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Configuring the Start Page Grid

This guide aims to provide an introduction to configuring the start page grid in Lime CRM Web Client.

What We've Got

Let's assume we have a few Info Tiles configured in the dashboard

Each tile configuration has a name, as seen in the image below:

(Lime Admin 1 to the left, Lime Admin 2 to the right)

Configuring the Grid

If you haven't already enabled the feature switch enable_start_page_grid, now is a good time to do so. The switch is enabled in the server configuration file:

Now we will create a configuration to use these Info Tiles in the start page grid. Start by going to the Start Page Designer in Lime Admin 2.

First, let's define a single Info Tile to use in the grid:

{
    "components": [
        {
            "name": "infotiles-tile",
            "id": "pipe",
            "config": "Salespipe"
        }
    ],
    "layouts": []
}

There are three properties here:

  • name: the name of the component to use. This is the same as the html tag for the component, except the brackets.
  • id: used for configuring the grid layout. Usually a short version of the component name. No spaces allowed!
  • config: the configuration that will be injected into the component. What exactly should be supplied here is decided by the component you are using. In this case, we are using infotiles-tile, and this component wants the name property from the tile configuration. It then uses this property to fetch the full configuration for the tile.

This alone will show nothing on the start page. For something to actually show up, we need to define a grid layout as well:

{
    "components": [
        {
            "name": "infotiles-tile",
            "id": "pipe",
            "config": "Salespipe"
        }
    ],
    "layouts": [
        {
            "size": "desktop",
            "css": "\"pipe pipe\" \"pipe pipe\""
        }
    ]
}

As you might have noticed, the id we gave the component earlier, pipe, is used in the css property of the layout. The value of the css property looks quite odd at the moment, but it will be a little bit easier to explain if we add a few more components first.

For now, your start page should look something like this, provided your browser window is wide enough for the grid to use the desktop layout:

(Note that the Info Tiles in the top row are the ones configured for the old dashboard slot. The single Info Tile on the second row is the one we just placed in the grid.)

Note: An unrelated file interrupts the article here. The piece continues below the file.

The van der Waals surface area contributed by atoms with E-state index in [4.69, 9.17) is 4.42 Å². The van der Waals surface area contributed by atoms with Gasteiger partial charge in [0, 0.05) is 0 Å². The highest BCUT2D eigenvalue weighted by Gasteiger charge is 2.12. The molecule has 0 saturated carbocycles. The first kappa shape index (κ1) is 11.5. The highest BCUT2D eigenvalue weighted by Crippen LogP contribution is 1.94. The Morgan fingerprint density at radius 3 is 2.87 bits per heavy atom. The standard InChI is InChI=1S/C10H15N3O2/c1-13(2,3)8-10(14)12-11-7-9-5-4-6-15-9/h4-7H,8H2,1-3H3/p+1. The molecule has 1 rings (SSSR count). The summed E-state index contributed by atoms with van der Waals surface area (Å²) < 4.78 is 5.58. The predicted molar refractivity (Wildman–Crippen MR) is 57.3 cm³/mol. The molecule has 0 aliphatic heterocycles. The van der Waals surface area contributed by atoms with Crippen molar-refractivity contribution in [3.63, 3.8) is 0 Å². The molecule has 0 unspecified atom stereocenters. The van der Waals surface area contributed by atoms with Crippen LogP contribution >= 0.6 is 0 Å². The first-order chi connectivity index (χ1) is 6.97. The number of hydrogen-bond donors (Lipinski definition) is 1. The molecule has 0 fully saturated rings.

Info

From lime-crm>=2.93.0 we automatically hide web components in the old slot if they are configured via Lime Admin.

If, on the other hand, the window is too narrow, the Info Tile we just configured will not show up, because we didn't add it to the tablet or phone layouts yet. We'll do that later.

For now, let's add the rest of the Info Tiles:

{
    "components": [
        {
            "name": "infotiles-tile",
            "id": "pipe",
            "config": "Salespipe"
        },
        {
            "name": "infotiles-tile",
            "id": "pval",
            "config": "Salespipe Total Value"
        },
        {
            "name": "infotiles-tile",
            "id": "inac",
            "config": "Inactive Customers"
        },
        {
            "name": "infotiles-tile",
            "id": "pros",
            "config": "Prospects"
        },
        {
            "name": "infotiles-tile",
            "id": "deal",
            "config": "Today's Deals"
        },
        {
            "name": "infotiles-tile",
            "id": "nagr",
            "config": "New Agreements"
        }
    ],
    "layouts": [
        {
            "size": "desktop",
            "css": "\"pipe pipe pval pval inac inac pros pros deal deal nagr nagr\" \"pipe pipe pval pval inac inac pros pros deal deal nagr nagr\""
        }
    ]
}

As you can see, I've used very short values for the id properties. You can absolutely use longer ones, but using these very short id:s will make explaining the css property a little easier.

The main reason the css property is looking so hopelessly messy, is that we can't use linebreaks inside strings in json. But there's nothing stopping us from adding some temporary line breaks, which we'll remove before saving:

{
    "components": [],
    "layouts": [
        {
            "size": "desktop",
            "css": "
                \"pipe pipe pval pval inac inac pros pros deal deal nagr nagr\"
                \"pipe pipe pval pval inac inac pros pros deal deal nagr nagr\""
        }
    ]
}

At this point, you can probably see that what we're doing, is basically "drawing" the components onto the grid layout.

Let's add a layout for each of the smaller screen sizes as well, and you'll see what I mean:

{
    "components": [],
    "layouts": [
        {
            "size": "desktop",
            "css": "
                \"pipe pipe pval pval inac inac pros pros deal deal nagr nagr\"
                \"pipe pipe pval pval inac inac pros pros deal deal nagr nagr\""
        },
        {
            "size": "tablet",
            "css": "
                \"pipe pipe pval pval inac inac\"
                \"pipe pipe pval pval inac inac\"
                \"pros pros deal deal nagr nagr\"